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Coronavirus - Uganda: Matuma Health Centre III sees an increase in deliveries during the COVID-19 lockdown in Uganda

Coronavirus - Uganda: Matuma Health Centre III sees an increase in deliveries during the COVID-19 lockdown in Uganda

As you enter Matuma Health Centre III in Yumbe District, northern Uganda, a handwashing facility with soap awaits you. You cannot enter the health centre without washing your hands first and wearing a mask.

All people seeking services at this health centre – inpatients and outpatients – are wearing masks branded ‘GoU’ (Government of Uganda) which were distributed by the government free of charge as part of measures to control the spread of COVID-19.

From a distance, you can visibly see that the health centre is clean and the compound is neat. The treatment rooms, maternity wards and admission rooms all smell fresh. 

The improved hygiene and cleanliness at the health centre is attributed to improvements in the water, sanitation and hygiene (WASH) infrastructure, installed by UNICEF with funding from the Government of Sweden through the Swedish International Development Cooperation Agency (Sida). 

The health authorities at the health centre note that the WASH infrastructure provided since April 2019 has contributed to an increase in the deliveries in that during the COVID-19 lock-down, mothers managed to come to have their babies delivered. 

Before the facilities were installed, deliveries were ranging between 28-40. In March 2020, 34 deliveries were registered, 35 in April, 44 in May, 49 in June and 56 in July.

“In 2019, the entire health centre was now connected to water and we thank UNICEF for the support. When women come to deliver at our maternity centre now, they bathe before delivery, which prevents sepsis. They also wash their clothes and they use the toilets with ease as water is available,” Sister Gertrude Musalaba, the Maternity In-Charge, explains.

Matuma Health Centre III, located in Kei Sub-County in Yumbe District, West Nile sub region near the border with South Sudan, serves a population of 14,126 nationals and South Sudanese refugees. Of these 607 are children.

The newly installed WASH infrastructure includes two four-stance disability-friendly latrine blocks with handwashing facilities and bathing shelters. Water has been connected to the laboratory, outpatient department, labour suite, sluice room and shower room at the maternity ward.

“Water is a key driving factor that motivates women to deliver at the facility. Previously, mothers and health workers used to fetch water from a borehole that is about 500 meters from the health centre. It was a major inconvenience to the mothers and health workers. Now there is water everywhere. Mothers are comfortable to come and deliver from here,” says Abassi Mansour, the District Health Educator.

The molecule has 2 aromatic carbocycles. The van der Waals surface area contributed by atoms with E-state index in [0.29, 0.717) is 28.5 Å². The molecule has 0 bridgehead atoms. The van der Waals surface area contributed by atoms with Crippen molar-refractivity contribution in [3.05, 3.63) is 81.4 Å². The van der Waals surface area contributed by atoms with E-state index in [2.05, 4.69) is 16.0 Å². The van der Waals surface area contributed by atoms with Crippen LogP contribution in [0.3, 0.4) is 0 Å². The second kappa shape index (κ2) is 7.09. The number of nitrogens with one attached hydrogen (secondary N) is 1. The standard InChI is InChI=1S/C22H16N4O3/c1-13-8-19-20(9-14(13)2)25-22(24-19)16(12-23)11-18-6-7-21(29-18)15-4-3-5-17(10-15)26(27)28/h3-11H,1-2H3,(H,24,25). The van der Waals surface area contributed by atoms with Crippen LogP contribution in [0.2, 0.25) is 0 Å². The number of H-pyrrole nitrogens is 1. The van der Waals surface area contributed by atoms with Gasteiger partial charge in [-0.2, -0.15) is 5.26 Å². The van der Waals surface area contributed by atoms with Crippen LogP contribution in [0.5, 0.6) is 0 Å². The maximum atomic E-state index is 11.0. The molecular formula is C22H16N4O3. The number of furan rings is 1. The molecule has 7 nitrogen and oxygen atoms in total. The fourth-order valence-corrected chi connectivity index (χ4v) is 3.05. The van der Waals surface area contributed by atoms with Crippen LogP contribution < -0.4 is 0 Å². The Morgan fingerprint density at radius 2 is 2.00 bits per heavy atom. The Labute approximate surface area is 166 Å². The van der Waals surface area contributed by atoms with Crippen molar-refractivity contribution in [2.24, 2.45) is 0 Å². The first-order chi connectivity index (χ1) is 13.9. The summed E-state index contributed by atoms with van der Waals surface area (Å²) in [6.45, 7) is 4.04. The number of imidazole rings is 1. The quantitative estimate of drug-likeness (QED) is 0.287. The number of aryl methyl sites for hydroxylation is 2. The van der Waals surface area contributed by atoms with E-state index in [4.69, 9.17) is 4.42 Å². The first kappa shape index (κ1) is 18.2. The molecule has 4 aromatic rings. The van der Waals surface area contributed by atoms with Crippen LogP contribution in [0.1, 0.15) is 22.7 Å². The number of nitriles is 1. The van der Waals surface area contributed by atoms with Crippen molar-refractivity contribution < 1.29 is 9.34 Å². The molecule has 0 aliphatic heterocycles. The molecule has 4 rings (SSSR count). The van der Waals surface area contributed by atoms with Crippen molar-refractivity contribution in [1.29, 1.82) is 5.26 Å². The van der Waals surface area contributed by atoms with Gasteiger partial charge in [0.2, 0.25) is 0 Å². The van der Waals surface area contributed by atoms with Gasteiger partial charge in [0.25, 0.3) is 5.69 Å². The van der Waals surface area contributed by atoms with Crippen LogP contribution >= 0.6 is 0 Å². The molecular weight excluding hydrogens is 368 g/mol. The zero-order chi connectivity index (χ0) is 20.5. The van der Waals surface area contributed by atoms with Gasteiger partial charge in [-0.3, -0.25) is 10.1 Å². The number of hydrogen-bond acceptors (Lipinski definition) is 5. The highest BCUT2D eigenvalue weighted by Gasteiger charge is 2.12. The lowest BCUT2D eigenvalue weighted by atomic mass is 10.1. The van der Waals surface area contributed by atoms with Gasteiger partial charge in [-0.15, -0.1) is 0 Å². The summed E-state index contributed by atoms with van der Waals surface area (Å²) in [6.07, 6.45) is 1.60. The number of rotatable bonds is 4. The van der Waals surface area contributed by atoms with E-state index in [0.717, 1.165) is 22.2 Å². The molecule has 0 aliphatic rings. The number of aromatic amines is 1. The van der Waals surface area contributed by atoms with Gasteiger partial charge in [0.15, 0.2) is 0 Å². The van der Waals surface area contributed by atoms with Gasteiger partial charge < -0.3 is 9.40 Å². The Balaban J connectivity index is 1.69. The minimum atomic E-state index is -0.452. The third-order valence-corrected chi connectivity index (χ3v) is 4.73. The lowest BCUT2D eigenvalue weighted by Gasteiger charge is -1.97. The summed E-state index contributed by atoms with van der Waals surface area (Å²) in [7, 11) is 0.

Besides the availability of water, Sister Musalaba says that the provision of solar-powered lighting in the maternity ward and the recruitment of an additional midwife have also encouraged more mothers to give birth at Matuma. The solar power system was installed by UNICEF with funds from Sida while the midwife at Matuma and 45 others recruited to support hard-to-reach health centres are all paid by the district authorities with UNICEF funds.

“We used to use a torch in the maternity ward. It was not easy. Things are now better with the lighting system provided. I was the only government staff serving all these mothers. I am grateful that UNICEF is paying for another midwife who is working with me to deliver the babies,” says Musalaba with a smile.

According to UNICEF’s Paul Semakula, the WASH improvements at the health centre will contribute to a more effective infection prevention and control process and keep patients and health workers alike safe from the risk of infection, including COVID-19. In addition, the hygiene of patients and caretakers will also greatly improve hygiene, helping to protect their family’s health and everyone else’s.

During a visit at the health centre on 4 August 2020, several mothers had come for antenatal care, and Musalaba was conducting health education sessions, reminding them to eat nutritious foods and to always deliver at the health centre.  Amidst them was Mansour Shaffi Aliga who had escorted two of his expectant wives for the antenatal sessions. 

Sister Musalaba applauded Aliga for his commitment to bring his wives for ANC noting that male involvement in maternal issues is low within the district. 

Aliga says it is his responsibility to ensure that his wives attend all the ANC visits and deliver from the health centre.

 - By Catherine Ntabadde


Distributed by APO Group on behalf of UNICEF Uganda.UNICEF Uganda
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